Ashley’s Endometriosis Journey
My symptoms began in August 2009, one month after my first period. My symptoms were mostly GI-related, from what I remember it was mostly fullness/tightening feeling. Everything I ate made it worse, so I lived off crackers and sports drinks for a while. Eating anything else had me doubled over in pain. My PCP sent me to GI where they did upper and lower endoscopies. Ultimately, I was given a diagnosis of IBS, worsened by the stress of high school, and sent for psychotherapy. After a few weeks of psychotherapy, my therapist correlated the worsening pain to my periods and my PCP suggested maybe endometriosis. I was referred to Dr. Marc Laufer at Boston Children’s Hospital, where I was put on Junel Fe continuously and operated on March 24, 2010, at the age of 15. I was diagnosed with Stage 1 endometriosis of the bowel, bladder, and elsewhere on the peritoneum. One detail I remember is that my ovaries and fallopian tubes were untouched by my disease.
I was kept on Junel for about a year, but it wasn’t really helping my pain and naproxen 500mg just wasn’t cutting it. I was then put on norethindrone 10mg/day in April 2011. I had occasional episodes where I would wake up in the middle of the night in horrific pain and have difficulty moving and speaking. I got cleared by neurosurgery just to make sure these episodes weren’t neurological and I was safe to have surgery, and we proceeded with my second surgery on July 11, 2012. During this surgery, we found my endometriosis progressed to stage II (anterior/posterior cul-de-sacs, both pelvic side walls), so Dr. Laufer said this hormonal treatment clearly wasn’t cutting it and that I wasn’t supposed to be progressing while on hormone therapy. But I was told I was lucky since it appeared to me that my pain got significantly worse with progression, so I probably wasn’t going to end up with a ton of internal damage without anybody knowing about it.
At this point, we discussed Lupron to halt the progression of my disease. In August 2012 I started on Lupron (3-month dosing) for a year as a part of a study about the bone density effects of Lupron+Aygestin+Placebo addback compared to Lupron+Aygestin+Premarin. I experienced hot flashes and mood lability (your prototypical 18-year-old in menopause), so we decided to “break the code” on the study. We found I was in the placebo group, so I started taking Premarin, which helped these symptoms some. I was due for my 5th shot when I reported memory loss, so Dr. Laufer immediately decided to stop (summer/fall 2013).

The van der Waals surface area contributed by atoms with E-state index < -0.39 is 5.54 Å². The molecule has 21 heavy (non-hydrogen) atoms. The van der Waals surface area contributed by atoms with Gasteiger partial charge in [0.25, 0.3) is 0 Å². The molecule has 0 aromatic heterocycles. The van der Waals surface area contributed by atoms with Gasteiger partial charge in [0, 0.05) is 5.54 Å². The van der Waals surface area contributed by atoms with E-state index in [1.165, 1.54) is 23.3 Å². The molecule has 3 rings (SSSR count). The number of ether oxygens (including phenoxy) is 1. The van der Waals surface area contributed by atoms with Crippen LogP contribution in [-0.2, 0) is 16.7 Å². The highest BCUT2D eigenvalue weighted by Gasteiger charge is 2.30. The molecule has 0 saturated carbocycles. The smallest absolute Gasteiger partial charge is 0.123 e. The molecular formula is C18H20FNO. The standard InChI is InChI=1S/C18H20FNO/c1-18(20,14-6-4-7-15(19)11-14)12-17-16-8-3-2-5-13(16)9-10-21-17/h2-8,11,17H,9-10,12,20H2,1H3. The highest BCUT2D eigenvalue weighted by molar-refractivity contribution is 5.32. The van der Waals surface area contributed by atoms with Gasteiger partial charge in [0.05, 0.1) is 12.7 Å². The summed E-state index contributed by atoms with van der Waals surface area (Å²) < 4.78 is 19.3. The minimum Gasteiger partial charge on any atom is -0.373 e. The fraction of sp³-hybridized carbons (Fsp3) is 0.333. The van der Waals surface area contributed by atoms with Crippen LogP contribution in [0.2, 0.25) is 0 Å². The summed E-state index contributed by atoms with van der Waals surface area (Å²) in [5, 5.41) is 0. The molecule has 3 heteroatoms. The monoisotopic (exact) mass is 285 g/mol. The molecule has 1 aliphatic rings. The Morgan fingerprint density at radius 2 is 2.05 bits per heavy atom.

It appears from my list of meds I can find the next thing I went on was Lo-Ovral-28 continuous, but I think I may have taken a month off anything before starting that. I was on that until my 3rd surgery in August 2014. Back to stage I, so he was satisfied that birth control was controlling my disease well.
I then switched to Necon 1/35 and was happy on that for 4 years with minimal symptoms, besides pain with orgasm. When symptoms would come back, 5-7 days off the pill and restarting would cause an extremely painful period, but I went back to being happy again in a week or two. Dr. Laufer told me my hormones probably stabilized as I got older, and I’d be good for a while. My symptoms crept back, but surgery seemed like the appropriate fix, so we went back in August 2018. We found a lot of the same, anterior/posterior cul-de-sacs and both pelvic walls.
I moved to New Haven and started having symptoms worsening. I was getting a cyclic monthly period, which was of course painful, despite my religious use of continuous Necon. Dr. Laufer recommended Dr. Hugh Taylor at Yale. Dr. Taylor did an ultrasound to make sure there wasn’t anything huge Dr. Laufer missed, and he couldn’t see any endo. He suggested Orilissa, which I agreed to fill with counsel from my orthopedist who had recently performed a surgery that involved breaking my femur, which hadn’t healed as well as they’d hoped. I held off, and my orthopedist said no way. I began taking medroxyprogesterone orally in an attempt to try anything else, despite knowing the norethindrone I took in high school caused a 35-pound weight gain. As expected, medroxyprogesterone caused a 15-pound weight gain in 6 months, but my pain was improved. We knew this wouldn’t control my disease progression though, due to my history, so as soon as my orthopedist cleared me, I began Orilissa 200mg 2x/day + medroxyprogesterone addback. When I went in for a follow-up, we agreed to lower my Orilissa dose to 150mg daily to eliminate the need for addback, hopefully combating my weight gain from medroxyprogesterone. I had a Mirena IUD inserted too since I was left without birth control. Dr. Taylor did an ultrasound a month after that to make sure it was in place, and looked around the whole pelvis and said it looked good.
I’ve been doing pretty well, but I’ve feel my symptoms starting to creep up again. I’m hoping it’s transient and not related to the lower dose of Orilissa.
New Heaven, CT
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